Many descriptions of organic culture are based on vegetable or grain crop production. Some of them translate well to pasture-based production; some do not. When it comes to managing organic matter, pasture based systems have a great advantage over tillage agriculture.
|Crop Production Standards Apply to Pasture|
Pasture is a crop whether it is harvested by animals
through grazing or made into hay, silage,
baleage, etc. All the standards relevant to crop
production apply to pasture. These include:
Tillage over-stimulates the Soil Food Web, causing humus to oxidize and "burn up" more rapidly. Unless a considerable volume of organic matter is supplied to tillage systems to compensate for these losses, humus levels will decline along with the volume and diversity of the food web. Because pasture systems receive little or no tillage, they do not face this problem.
A well-managed organic pasture enjoys not only the benefits of a Soil Food Web undisrupted by tillage, it also receives regular and substantial inputs of organic matter from various sources.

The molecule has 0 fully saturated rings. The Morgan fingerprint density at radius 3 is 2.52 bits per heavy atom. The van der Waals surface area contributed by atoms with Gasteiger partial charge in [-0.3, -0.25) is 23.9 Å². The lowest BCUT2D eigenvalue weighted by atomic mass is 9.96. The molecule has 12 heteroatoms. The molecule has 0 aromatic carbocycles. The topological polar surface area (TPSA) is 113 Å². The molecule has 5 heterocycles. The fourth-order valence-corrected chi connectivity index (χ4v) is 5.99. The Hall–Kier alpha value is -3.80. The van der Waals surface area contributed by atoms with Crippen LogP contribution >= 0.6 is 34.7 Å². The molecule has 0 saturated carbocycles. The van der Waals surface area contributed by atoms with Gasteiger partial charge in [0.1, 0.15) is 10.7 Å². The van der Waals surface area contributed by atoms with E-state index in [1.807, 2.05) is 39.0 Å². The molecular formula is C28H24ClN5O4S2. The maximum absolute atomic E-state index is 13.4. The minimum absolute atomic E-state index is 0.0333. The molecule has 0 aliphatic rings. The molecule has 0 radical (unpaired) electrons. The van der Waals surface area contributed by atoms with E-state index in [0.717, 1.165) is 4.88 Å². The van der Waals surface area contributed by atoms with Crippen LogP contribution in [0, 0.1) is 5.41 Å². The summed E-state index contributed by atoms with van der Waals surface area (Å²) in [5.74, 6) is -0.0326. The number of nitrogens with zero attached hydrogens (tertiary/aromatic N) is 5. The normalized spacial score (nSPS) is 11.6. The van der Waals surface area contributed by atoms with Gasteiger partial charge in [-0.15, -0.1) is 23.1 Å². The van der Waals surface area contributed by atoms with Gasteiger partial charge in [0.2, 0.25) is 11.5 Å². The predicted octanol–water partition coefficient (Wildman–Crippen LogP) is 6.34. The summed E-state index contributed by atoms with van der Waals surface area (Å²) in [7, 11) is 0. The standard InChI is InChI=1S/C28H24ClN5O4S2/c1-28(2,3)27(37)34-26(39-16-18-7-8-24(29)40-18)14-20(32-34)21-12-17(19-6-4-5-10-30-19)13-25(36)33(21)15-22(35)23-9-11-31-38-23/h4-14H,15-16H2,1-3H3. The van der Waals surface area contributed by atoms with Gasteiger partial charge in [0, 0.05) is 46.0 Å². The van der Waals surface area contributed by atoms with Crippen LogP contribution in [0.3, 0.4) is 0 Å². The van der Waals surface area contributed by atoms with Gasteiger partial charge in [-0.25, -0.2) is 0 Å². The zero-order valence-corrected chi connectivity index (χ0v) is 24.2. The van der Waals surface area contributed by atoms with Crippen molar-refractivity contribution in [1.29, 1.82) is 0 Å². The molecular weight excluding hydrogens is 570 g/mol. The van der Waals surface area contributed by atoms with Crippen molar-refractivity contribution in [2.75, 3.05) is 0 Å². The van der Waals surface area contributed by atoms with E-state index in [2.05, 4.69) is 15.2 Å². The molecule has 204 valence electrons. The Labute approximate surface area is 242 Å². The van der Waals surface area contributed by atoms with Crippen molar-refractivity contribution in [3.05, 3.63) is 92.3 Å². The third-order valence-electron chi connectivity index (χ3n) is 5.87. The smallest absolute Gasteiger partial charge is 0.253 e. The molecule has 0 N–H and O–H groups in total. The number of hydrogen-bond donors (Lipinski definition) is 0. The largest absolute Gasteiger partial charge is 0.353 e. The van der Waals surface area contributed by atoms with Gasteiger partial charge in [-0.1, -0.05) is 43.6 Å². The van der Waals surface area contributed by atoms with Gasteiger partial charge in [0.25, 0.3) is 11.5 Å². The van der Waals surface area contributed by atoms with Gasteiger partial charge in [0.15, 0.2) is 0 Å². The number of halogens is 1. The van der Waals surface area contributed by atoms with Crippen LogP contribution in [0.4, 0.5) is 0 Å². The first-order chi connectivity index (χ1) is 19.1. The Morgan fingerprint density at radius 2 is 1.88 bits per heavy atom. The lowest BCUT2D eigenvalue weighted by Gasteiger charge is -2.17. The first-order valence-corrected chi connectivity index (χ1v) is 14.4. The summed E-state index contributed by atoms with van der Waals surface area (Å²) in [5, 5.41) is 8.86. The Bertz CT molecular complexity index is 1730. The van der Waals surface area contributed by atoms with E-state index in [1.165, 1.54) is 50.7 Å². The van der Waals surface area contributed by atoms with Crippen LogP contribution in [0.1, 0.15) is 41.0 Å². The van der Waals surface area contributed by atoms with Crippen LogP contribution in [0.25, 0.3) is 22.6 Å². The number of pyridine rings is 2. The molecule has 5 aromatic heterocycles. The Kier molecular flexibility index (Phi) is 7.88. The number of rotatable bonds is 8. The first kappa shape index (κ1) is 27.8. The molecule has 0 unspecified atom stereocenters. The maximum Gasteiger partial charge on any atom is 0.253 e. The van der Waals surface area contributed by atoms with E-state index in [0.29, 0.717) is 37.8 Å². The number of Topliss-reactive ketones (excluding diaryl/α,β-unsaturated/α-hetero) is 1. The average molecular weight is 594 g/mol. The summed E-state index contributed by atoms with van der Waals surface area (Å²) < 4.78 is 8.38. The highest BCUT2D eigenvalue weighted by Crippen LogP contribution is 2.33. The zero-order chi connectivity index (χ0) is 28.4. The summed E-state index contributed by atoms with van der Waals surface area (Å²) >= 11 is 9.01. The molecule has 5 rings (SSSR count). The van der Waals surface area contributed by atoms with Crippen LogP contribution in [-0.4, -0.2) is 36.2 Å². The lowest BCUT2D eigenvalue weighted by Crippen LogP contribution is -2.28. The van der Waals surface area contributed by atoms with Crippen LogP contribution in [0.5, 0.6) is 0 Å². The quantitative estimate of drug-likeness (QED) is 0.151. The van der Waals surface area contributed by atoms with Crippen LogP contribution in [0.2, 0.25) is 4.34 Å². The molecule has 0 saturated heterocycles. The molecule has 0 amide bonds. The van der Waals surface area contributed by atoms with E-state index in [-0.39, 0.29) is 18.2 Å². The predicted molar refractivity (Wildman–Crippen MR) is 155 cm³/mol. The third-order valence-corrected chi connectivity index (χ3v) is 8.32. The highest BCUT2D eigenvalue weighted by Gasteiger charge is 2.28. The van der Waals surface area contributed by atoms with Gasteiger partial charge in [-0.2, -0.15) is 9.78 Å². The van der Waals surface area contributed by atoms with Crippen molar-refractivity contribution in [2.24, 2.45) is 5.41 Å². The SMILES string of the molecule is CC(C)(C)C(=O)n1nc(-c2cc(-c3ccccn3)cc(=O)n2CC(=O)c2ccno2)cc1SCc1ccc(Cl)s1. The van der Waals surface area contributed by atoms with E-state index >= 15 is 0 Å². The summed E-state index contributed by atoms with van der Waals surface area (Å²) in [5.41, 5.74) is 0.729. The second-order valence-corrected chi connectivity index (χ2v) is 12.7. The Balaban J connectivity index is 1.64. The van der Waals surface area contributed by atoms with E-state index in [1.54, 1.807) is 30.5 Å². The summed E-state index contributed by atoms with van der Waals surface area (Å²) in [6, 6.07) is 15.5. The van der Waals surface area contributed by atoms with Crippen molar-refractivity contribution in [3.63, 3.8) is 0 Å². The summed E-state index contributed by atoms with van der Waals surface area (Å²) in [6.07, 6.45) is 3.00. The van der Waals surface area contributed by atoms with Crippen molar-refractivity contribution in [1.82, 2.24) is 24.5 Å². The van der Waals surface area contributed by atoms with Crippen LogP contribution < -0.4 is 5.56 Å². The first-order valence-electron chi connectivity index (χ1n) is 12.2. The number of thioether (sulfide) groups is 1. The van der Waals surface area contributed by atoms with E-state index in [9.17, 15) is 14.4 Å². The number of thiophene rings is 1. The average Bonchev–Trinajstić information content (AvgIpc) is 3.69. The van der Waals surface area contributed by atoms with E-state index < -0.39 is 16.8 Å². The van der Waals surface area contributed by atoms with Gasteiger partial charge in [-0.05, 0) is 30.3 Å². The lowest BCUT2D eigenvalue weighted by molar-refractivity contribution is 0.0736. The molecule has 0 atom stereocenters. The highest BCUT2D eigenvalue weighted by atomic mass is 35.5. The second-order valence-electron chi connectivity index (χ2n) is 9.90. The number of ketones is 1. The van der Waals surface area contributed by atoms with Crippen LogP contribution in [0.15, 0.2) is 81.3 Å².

Plant residues from root dieback and from surface accumulation are important. Good rotational grazing practices create cycles of growth and dieback for the extensive grass root systems, contributing greatly to soil building. After each grazing period or hay harvest, some of the forage roots die, becoming food for the organisms in the soil.
High stock density followed by adequate rest contributes to root growth and dieback cycles that build soil.
Photo by Alice Beetz, NCAT.
Good grazing management—which also serves to create a dense stand of forage—contributes to soil humus building in another way. Pasture plants are known to contribute as much as 25 percent of the carbohydrates they produce through photosynthesis as root exudates. These exudates, in turn, feed the soil organisms so that they can provide more of the benefits listed above. (Ingham, 2000) Therefore, more plants growing on the pasture means a better-fed underground ecosystem.
Grazing livestock also contribute manure as organic fertilizer. Since this manure is generated on-site from the pasture itself, it is really a form of nutrient cycling or recycling. Some organic operations also import manures, compost, or other organic-rich materials from other farms in the region. When reasonably priced, locally available manure can be a terrific resource. Once established, however, a well-managed pasture-based system should grow on-site all the organic matter to meet the needs of a healthy Soil Food Web.